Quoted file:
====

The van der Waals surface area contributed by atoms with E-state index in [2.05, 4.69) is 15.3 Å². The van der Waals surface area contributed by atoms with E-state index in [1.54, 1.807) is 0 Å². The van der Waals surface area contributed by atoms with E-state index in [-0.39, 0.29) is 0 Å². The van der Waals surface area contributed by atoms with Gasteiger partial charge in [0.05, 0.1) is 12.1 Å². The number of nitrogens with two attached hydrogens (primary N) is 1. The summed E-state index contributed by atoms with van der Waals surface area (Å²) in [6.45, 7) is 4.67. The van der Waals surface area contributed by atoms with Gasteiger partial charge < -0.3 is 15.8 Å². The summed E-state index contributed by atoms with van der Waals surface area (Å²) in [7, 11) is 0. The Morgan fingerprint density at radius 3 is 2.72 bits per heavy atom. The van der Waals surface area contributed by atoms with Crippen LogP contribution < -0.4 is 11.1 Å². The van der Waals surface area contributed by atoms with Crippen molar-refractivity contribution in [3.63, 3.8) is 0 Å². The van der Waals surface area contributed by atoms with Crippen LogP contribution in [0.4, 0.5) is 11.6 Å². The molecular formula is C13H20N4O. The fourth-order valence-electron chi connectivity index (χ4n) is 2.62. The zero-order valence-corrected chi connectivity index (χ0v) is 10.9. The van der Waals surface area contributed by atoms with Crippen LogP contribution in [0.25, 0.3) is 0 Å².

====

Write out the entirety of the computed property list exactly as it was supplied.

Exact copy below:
The van der Waals surface area contributed by atoms with E-state index in [2.05, 4.69) is 15.3 Å². The van der Waals surface area contributed by atoms with E-state index in [1.54, 1.807) is 0 Å². The van der Waals surface area contributed by atoms with E-state index in [-0.39, 0.29) is 0 Å². The van der Waals surface area contributed by atoms with Gasteiger partial charge in [0.05, 0.1) is 12.1 Å². The number of nitrogens with two attached hydrogens (primary N) is 1. The summed E-state index contributed by atoms with van der Waals surface area (Å²) in [6.45, 7) is 4.67. The van der Waals surface area contributed by atoms with Gasteiger partial charge < -0.3 is 15.8 Å². The summed E-state index contributed by atoms with van der Waals surface area (Å²) in [7, 11) is 0. The Morgan fingerprint density at radius 3 is 2.72 bits per heavy atom. The van der Waals surface area contributed by atoms with Crippen LogP contribution < -0.4 is 11.1 Å². The van der Waals surface area contributed by atoms with Crippen molar-refractivity contribution in [3.63, 3.8) is 0 Å². The van der Waals surface area contributed by atoms with Crippen LogP contribution in [0.4, 0.5) is 11.6 Å². The molecular formula is C13H20N4O. The fourth-order valence-electron chi connectivity index (χ4n) is 2.62. The zero-order valence-corrected chi connectivity index (χ0v) is 10.9. The van der Waals surface area contributed by atoms with Crippen LogP contribution in [0.25, 0.3) is 0 Å².